Goodbye, Chicago


Pat and Marsha at the Baha’i Temple in Wilmette, north of Chicago.

Later this month we will leave Chicago to resettle in the Pacific Northwest.

  • We’ve become grandparents.
  • We want to be closer to family.
  • We are stepping into a new adventure.

We are excited about the potential that lies ahead, and for the opportunity to start a new chapter together.  But the truth is, this move is also hard for us both.  We love Chicago.

Marsha first landed here in August of 1964, and Pat in February, 1971.  This is Marsha’s third stint in this city, and Pat’s second.  We both have traveled the world but throughout our adult lives, Chicago is the place that has anchored us to the planet.

For Pat, so much of what you see as Pat Moriarty has been forged in the gritty environment of the Windy City.  And though he’s never NOT been first and foremost a Northwesterner, his personality, his sensibilities and his work habits are all …….. Chicago.

Chicago is where we each found our life’s work, built our marriage, raised our son and learned the great lessons.  There is an old saying about Chicago: If you learn to love Chicago, over time, if you’re patient, Chicago will love you back.”

Wow and How!

Chicago took a wild-eyed, smart-ass kid from Seattle and made him a Midwestern Man.  Pat could not have found a more perfect place to grow up.  Marsha, who has always felt sort of un-rooted in this world, settled in and found home here.

Chicago’s indomitable spirit was born in the slaughterhouses of the stockyards and in more than a century of waiting for the Cubs to win the World Series.

The city has a rough-and-tumble reputation dating at least back to the gangster days of Al Capone.  But it’s also beautiful.  The consistent response from friends who have visited Chicago for the first time over the years has been, “I didn’t realize it was so beautiful!”  One of the silver linings of the Great Chicago Fire that destroyed most of the city in 1871 was that its newly blank canvas became a magnet for architects from around the world, establishing Chicago as one of the great cities for modern architecture.  The downtown skyline is breathtaking.  The public parks, from tiny plots to vast, many-acred wonders, are everywhere.  Early city leaders had the foresight to preserve miles and miles of waterfront along Lake Michigan as public land, forming a series of parks that flow seamlessly from one to the next.  A place for cyclists, runners, swimmers, barbeques, soccer games, driving ranges, and dogs, we’ve often thought of it as “the city’s back yard.”   We will miss this.

Chicago’s beauty extends to its neighborhoods, many of which were built by immigrant craftsmen in the late 19th and early 20th centuries.  We are constantly amazed by the brick, stone, and terracotta details that grace even the most humble of buildings.  On our many walks through our own neighborhood, we have taken pleasure in the stately trees, the first buds of spring, the prairie grasses, the riot of summer flowers, the icy beauty of the snow-covered streets, the variously calm and stormy waters of our beloved Lake Michigan.  We will miss all these.

And the people.  Carl Sandburg penned the phrase “City of the broad shoulders,” in his poem about Chicago, a reference to its hard-working people.  The description fits.  There is strength and toughness here.  Wave after wave of immigration and migration over many decades have colored the city with languages, music, art, food, traditions, religions, all of which have made it strong and resilient.  Certainly, there is also pain, and prejudice, and corruption, and segregation, and injustice, and lots of room for improvement.  But goodness abounds, and we have formed bonds with friends, neighbors, colleagues, clients, work associates, healers of many stripes, shopkeepers, accountants, restaurant owners, and hairdressers.  We will miss you all.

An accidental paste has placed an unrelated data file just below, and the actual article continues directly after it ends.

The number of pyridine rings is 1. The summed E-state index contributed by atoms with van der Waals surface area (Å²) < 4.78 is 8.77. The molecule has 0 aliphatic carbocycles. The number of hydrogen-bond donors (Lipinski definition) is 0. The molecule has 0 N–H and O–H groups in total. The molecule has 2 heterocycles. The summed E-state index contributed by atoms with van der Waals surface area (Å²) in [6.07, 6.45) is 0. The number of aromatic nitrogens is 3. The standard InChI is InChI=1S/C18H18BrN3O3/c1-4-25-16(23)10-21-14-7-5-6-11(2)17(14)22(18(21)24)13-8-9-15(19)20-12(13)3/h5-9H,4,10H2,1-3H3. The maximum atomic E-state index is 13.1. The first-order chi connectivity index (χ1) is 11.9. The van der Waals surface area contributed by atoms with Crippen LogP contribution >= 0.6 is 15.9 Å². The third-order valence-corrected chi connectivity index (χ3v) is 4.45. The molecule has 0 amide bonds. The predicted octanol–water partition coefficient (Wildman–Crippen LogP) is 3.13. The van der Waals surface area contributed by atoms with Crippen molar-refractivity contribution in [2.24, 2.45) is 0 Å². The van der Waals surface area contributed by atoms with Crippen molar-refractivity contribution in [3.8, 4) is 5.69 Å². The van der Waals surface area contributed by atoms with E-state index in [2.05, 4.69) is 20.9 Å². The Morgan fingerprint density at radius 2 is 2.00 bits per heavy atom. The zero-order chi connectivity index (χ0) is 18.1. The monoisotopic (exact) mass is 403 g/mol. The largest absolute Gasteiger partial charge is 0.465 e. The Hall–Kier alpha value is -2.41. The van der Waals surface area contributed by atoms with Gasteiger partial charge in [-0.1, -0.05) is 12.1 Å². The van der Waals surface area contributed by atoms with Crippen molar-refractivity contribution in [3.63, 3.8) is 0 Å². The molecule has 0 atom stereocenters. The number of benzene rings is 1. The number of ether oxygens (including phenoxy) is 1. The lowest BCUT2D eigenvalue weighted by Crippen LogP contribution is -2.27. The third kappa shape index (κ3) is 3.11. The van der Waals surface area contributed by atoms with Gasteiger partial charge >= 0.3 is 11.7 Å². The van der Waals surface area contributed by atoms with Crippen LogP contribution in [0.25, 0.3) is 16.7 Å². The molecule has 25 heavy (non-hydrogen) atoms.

We are each authors of our own books, the chapters of which tell the stories of our lives.  Our middle chapters were written in Chicago.  Now we head to the Northwest to write our final chapter.  Marsha will practice as a therapist and Pat will continue his work with colleges and universities.  We will embrace an entirely different kind of beauty, form and deepen bonds with family and new friends, welcome the rain, hike the mountains, and open ourselves to new adventures and possibilities.

And as we leave, we say thank you, Chicago.  We will always love you!

 

Just a Thought…

Pat and Marsha

Copyright © 2017 Patrick J. Moriarty and Marsha Hahn. All Rights Reserved.

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3 thoughts on “Goodbye, Chicago”

  1. Tom Dearborn

    Pat and Marsha,

    For me, Chicago will have a hole in it with your absence. I am assuming when my “sabbatical” here in Puerto Rico is over we will return to Chicagoland only to find it missing two friends of monumental significance. But Samantha and I are very happy knowing that you will be near your beloved son and his young family in Seattle.

    Your write up on Chicago was excellent, but I think it was missing one critical letter – “s”. The “s” belongs after the word “chapter” because I believe you will have many more “chapters” to write from your new home base.

    Abrazos desde Puerto Rico! Tom

  2. Eileen

    Chicago is richer for you and Seattle will benefit from your move. I love both cities and, like you, feel ike both are home! Looking forward to connecting next time we make it to Seattle for a visit.

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